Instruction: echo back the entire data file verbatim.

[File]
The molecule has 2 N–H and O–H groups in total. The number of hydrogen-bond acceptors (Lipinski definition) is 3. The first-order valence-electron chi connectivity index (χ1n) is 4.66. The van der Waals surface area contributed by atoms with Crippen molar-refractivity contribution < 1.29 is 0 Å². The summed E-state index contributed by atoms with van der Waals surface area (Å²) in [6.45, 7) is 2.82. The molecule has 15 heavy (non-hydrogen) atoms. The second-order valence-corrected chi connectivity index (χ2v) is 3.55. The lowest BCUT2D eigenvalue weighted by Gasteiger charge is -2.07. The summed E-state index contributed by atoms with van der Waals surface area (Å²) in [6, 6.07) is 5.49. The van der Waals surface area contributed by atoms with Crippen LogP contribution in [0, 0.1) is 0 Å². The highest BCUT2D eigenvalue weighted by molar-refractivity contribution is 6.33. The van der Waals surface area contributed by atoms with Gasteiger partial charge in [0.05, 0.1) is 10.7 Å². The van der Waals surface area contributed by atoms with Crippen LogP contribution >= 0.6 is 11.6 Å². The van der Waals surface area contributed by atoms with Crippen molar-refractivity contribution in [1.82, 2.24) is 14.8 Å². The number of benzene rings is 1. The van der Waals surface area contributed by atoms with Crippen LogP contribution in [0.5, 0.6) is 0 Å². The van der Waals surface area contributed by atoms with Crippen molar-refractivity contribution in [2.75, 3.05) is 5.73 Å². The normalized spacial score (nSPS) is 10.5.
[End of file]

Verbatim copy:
The molecule has 2 N–H and O–H groups in total. The number of hydrogen-bond acceptors (Lipinski definition) is 3. The first-order valence-electron chi connectivity index (χ1n) is 4.66. The van der Waals surface area contributed by atoms with Crippen molar-refractivity contribution < 1.29 is 0 Å². The summed E-state index contributed by atoms with van der Waals surface area (Å²) in [6.45, 7) is 2.82. The molecule has 15 heavy (non-hydrogen) atoms. The second-order valence-corrected chi connectivity index (χ2v) is 3.55. The lowest BCUT2D eigenvalue weighted by Gasteiger charge is -2.07. The summed E-state index contributed by atoms with van der Waals surface area (Å²) in [6, 6.07) is 5.49. The van der Waals surface area contributed by atoms with Crippen LogP contribution in [0, 0.1) is 0 Å². The highest BCUT2D eigenvalue weighted by molar-refractivity contribution is 6.33. The van der Waals surface area contributed by atoms with Gasteiger partial charge in [0.05, 0.1) is 10.7 Å². The van der Waals surface area contributed by atoms with Crippen LogP contribution >= 0.6 is 11.6 Å². The van der Waals surface area contributed by atoms with Crippen molar-refractivity contribution in [1.82, 2.24) is 14.8 Å². The number of benzene rings is 1. The van der Waals surface area contributed by atoms with Crippen LogP contribution in [0.5, 0.6) is 0 Å². The van der Waals surface area contributed by atoms with Crippen molar-refractivity contribution in [2.75, 3.05) is 5.73 Å². The normalized spacial score (nSPS) is 10.5.